That even WWE is now trying to cultivate a strong tag team scene as part of its brand is a sign of the times: Tag team wrestling is back, and at a high point. But did it ever leave? Some of the names below have made names for themselves for years as tag team specialists. Others have just burst onto the scene, ready to test the limits of what tag team wrestling can be. And still others have only just been given the opportunity to shine on a larger stage. There are lots of names in the conversation when you’re talking about the best tag teams, but here are 10 teams having the best year (so far.)
Technically, the Carnies are a stable of three men: Kerry Awful, Nick Iggy and Tripp Cassidy. Maybe you heard of Nick and Kerry becoming the inaugural AWE Tag Team champions last June, or Tripp and Nick winning those same titles back from KRAKEN in December. If you’ve only heard the Carnies mentioned as something bubbling just below the surface of the indie scene in the US, know that you’re in for a surprise: There is nothing quite like them on the planet right now. Their gimmick is unique, their ability to function as a team is nearly unequalled, and on top of everything else, they are three of the nicest people you’d ever have the pleasure of meeting. What’s next for the Carnies? My guess would be conquering the whole world. And my money’s on them succeeding. – The Lady J
You’ve probably seen #CCK all over Twitter lately, and with good reason: Chris Brookes and his two (very different) partners, Kid Lykos and Travis Banks, are taking over the UK tag scene. Whether they call themselves Calamari Catch Kings, or whether that first C stands for Commonwealth, Brookes, Lykos and Banks have gone toe-to-toe with some of the biggest names in the independent scene and taking them to their limit. With an exquisite moveset that varies from high-flying to grappling, they’ve amassed a laundry list of tag team match-of-the-year contenders with the likes of Penta El 0M and Fenix, or Ryan Smile and Shane Strickland. While they may be nasty, spitting heels most of the time, CCK is coming for the spot at the top of your favorite teams list, so make room (idiots). – J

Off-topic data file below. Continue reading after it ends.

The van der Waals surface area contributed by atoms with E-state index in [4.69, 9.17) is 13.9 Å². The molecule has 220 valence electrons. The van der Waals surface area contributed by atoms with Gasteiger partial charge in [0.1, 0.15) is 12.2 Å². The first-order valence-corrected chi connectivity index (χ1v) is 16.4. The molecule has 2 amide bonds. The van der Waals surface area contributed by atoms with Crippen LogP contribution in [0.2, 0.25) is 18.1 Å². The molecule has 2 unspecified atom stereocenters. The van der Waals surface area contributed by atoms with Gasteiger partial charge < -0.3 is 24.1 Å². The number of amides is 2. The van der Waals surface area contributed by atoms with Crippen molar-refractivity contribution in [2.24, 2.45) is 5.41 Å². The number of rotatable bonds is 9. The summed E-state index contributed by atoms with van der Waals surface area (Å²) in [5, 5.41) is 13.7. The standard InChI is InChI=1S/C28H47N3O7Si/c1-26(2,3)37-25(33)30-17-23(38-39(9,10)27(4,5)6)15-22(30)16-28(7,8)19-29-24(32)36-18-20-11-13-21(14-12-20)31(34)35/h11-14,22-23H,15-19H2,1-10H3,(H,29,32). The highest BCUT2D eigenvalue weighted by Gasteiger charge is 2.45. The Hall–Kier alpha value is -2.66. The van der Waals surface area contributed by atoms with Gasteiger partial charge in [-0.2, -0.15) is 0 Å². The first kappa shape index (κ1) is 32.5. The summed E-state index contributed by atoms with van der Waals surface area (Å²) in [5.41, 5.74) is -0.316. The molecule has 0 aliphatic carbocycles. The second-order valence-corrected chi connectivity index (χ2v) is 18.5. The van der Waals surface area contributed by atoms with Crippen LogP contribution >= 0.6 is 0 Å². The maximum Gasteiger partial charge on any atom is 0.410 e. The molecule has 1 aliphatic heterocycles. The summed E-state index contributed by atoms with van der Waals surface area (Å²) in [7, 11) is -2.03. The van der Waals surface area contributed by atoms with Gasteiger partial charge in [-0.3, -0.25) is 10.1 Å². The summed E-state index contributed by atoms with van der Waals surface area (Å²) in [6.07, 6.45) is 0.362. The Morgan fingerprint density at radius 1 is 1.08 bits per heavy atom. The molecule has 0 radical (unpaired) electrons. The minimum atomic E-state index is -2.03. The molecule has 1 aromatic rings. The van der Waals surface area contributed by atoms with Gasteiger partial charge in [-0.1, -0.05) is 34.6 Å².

We probably didn’t need to see Beretta take a superkick with a mouth full of thumbtacks, but nobody could deny that Roppongi Vice were every bit as important to the excellent three-way tag match at Ring of Honor’s 15th Anniversary show as the Young Bucks or the Hardys. Beretta and Rocky Romero started the year off with a fine match against the Bucks at Wrestle Kingdom XI, and have continued to shine despite being restricted to lower card multi-man tag matches in New Japan or bouts with shakier junior heavyweight teams from Suzuki-gun. Whether it’s in ROH or New Japan, RPG Vice is a highlight of pretty much any card they’re on. – Garrett Martin
EVOLVE is a promotion with a stacked roster, so sometimes it’s easy for names to slip from your mind. Two names you should make sure to remember are Dickinson and Jaka, the current EVOLVE Tag Team Champions and part of Catch Point. You might even know them better as a part of Team Pazuzu, but whatever you call them, the two men should be on the tip of your tongue. After smartly aligning themselves with Tracey Williams, Fred Yehi and Matt Riddle as part of Catch Point, they climbed the ranks against everyone in Evolve, and even the South Pacific Power Trip at the EVOLVE vs. Progress show in Orlando, before eventually capturing gold from their own faction-mates. Two men with this much talent deserve all of the success in the world—and it looks like it’s headed their way. – J